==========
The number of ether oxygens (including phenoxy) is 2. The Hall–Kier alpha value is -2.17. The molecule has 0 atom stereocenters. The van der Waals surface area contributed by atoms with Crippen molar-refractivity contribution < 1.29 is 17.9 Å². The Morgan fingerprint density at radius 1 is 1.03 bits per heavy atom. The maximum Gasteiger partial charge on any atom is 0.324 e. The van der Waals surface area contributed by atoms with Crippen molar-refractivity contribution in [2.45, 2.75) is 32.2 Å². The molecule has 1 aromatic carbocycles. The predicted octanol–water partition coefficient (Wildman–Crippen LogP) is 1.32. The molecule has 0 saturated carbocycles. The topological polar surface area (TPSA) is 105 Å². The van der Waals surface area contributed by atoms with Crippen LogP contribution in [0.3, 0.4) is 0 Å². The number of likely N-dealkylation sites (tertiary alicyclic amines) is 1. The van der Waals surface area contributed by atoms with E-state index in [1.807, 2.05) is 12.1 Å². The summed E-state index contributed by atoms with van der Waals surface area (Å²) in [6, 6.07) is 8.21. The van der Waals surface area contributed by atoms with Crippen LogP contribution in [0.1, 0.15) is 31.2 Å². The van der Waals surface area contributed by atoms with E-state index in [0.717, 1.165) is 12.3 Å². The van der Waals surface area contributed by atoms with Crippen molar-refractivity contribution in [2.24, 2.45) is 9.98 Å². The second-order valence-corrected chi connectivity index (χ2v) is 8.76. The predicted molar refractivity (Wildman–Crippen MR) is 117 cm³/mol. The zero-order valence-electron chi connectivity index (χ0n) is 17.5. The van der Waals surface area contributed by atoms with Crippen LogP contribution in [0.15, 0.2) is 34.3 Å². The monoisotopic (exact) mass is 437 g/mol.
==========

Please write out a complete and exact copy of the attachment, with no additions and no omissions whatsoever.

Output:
The number of ether oxygens (including phenoxy) is 2. The Hall–Kier alpha value is -2.17. The molecule has 0 atom stereocenters. The van der Waals surface area contributed by atoms with Crippen molar-refractivity contribution < 1.29 is 17.9 Å². The Morgan fingerprint density at radius 1 is 1.03 bits per heavy atom. The maximum Gasteiger partial charge on any atom is 0.324 e. The van der Waals surface area contributed by atoms with Crippen molar-refractivity contribution in [2.45, 2.75) is 32.2 Å². The molecule has 1 aromatic carbocycles. The predicted octanol–water partition coefficient (Wildman–Crippen LogP) is 1.32. The molecule has 0 saturated carbocycles. The topological polar surface area (TPSA) is 105 Å². The van der Waals surface area contributed by atoms with Crippen LogP contribution in [0.3, 0.4) is 0 Å². The number of likely N-dealkylation sites (tertiary alicyclic amines) is 1. The van der Waals surface area contributed by atoms with E-state index in [1.807, 2.05) is 12.1 Å². The summed E-state index contributed by atoms with van der Waals surface area (Å²) in [6, 6.07) is 8.21. The van der Waals surface area contributed by atoms with Crippen LogP contribution in [0.1, 0.15) is 31.2 Å². The van der Waals surface area contributed by atoms with E-state index in [0.717, 1.165) is 12.3 Å². The van der Waals surface area contributed by atoms with Crippen molar-refractivity contribution in [2.24, 2.45) is 9.98 Å². The second-order valence-corrected chi connectivity index (χ2v) is 8.76. The predicted molar refractivity (Wildman–Crippen MR) is 117 cm³/mol. The zero-order valence-electron chi connectivity index (χ0n) is 17.5. The van der Waals surface area contributed by atoms with Crippen LogP contribution in [0.15, 0.2) is 34.3 Å². The monoisotopic (exact) mass is 437 g/mol.